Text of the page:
Final sales were $19 billion. Fourth War Loan Drive – 32 days, from January 18 through February 15, 1944; the initial goal was $14 billion, the drive was targeted towards farmers and women. A Quiz Kids radio broadcast from Syria Mosque in Pittsburgh raised $5 million. Kate Smith again proved a popular draw. Final sales were $16.7 billion, with nearly 70 million separate bonds sold. Fifth War Loan Drive – 27 days, from June 12 through July 8, 1944. On May 15, 1944, Orson Welles was placed on the U. S. Treasury payroll as an expert consultant for the duration of the war. On FDR's recommendation, Morgenthau asked Welles to lead the Fifth War Loan Drive, which opened June 12 with a one-hour radio show on all four networks, broadcast from Texarkana, Texas. Including a statement by the President, the program defined the causes of the war and encouraged Americans to buy $16 billion in bonds. Additional war loan drive broadcasts took place June 14 from the Hollywood Bowl, June 16 from Soldier Field, Chicago.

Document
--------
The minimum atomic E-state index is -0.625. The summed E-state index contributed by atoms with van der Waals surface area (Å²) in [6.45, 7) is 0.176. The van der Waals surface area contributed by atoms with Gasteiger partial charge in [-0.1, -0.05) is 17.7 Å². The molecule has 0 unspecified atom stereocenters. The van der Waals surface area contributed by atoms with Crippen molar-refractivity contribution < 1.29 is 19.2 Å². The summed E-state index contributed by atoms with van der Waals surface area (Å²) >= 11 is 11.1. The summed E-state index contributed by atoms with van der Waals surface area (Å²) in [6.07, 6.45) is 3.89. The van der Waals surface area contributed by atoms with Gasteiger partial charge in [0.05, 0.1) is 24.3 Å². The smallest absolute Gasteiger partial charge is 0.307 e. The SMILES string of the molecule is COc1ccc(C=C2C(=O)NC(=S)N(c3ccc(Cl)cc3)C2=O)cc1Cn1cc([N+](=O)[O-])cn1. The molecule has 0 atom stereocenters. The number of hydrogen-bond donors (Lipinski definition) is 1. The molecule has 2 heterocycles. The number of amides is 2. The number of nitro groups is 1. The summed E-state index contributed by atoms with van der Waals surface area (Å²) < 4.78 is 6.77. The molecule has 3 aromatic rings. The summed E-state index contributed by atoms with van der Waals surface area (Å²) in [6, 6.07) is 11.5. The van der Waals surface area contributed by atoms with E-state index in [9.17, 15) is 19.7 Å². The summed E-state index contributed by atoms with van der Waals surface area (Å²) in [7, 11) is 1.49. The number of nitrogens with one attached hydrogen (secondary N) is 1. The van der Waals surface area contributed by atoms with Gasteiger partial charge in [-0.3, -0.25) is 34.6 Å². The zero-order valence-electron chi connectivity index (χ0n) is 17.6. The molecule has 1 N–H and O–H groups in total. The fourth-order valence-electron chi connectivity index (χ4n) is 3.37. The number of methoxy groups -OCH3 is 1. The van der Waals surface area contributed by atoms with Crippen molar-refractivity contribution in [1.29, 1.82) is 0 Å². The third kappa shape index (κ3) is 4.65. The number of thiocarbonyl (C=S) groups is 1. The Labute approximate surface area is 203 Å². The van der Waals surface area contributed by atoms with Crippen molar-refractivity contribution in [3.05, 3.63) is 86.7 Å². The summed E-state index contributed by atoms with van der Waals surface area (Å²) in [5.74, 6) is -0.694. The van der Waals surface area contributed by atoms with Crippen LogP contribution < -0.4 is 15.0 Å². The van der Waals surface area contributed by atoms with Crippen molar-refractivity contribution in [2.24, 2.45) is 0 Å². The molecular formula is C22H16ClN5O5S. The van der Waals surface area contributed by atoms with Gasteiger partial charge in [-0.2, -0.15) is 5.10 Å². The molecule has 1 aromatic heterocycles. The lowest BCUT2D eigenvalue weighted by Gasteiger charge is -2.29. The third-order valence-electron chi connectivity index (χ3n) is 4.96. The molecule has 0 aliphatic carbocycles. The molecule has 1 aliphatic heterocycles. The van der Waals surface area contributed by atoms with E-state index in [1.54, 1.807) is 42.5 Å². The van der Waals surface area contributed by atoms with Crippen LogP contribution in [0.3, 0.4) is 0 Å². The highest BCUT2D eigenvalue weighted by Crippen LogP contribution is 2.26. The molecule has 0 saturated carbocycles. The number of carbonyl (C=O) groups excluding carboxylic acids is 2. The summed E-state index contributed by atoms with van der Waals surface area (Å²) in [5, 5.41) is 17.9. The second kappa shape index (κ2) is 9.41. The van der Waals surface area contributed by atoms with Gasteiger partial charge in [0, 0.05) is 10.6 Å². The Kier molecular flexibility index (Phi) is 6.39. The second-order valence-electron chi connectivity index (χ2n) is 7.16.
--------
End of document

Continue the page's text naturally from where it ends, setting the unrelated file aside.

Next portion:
Americans purchased $20.6 billion in War Bonds during the Fifth War Loan Drive. Sixth War Loan Drive – 45 days, from November 2 through December 16, 1944; the drive raised $21.6 billion. Seventh War Loan Drive – 48 days, from May 14 through June 30, 1945. Officials were concerned; the amount raised during the six-week drive was over $26 billion. Eighth War Loan Drive – 41 days, from October 29 through December 8, 1945; the goal was $11 billion. More than $21 billion was raised — 192% of the goal. Although Series E bonds are associated with the war bond drives of World War II, they continued to be sold until June 1980, thereafter being replaced by Series EE bonds. A version of Series EE bond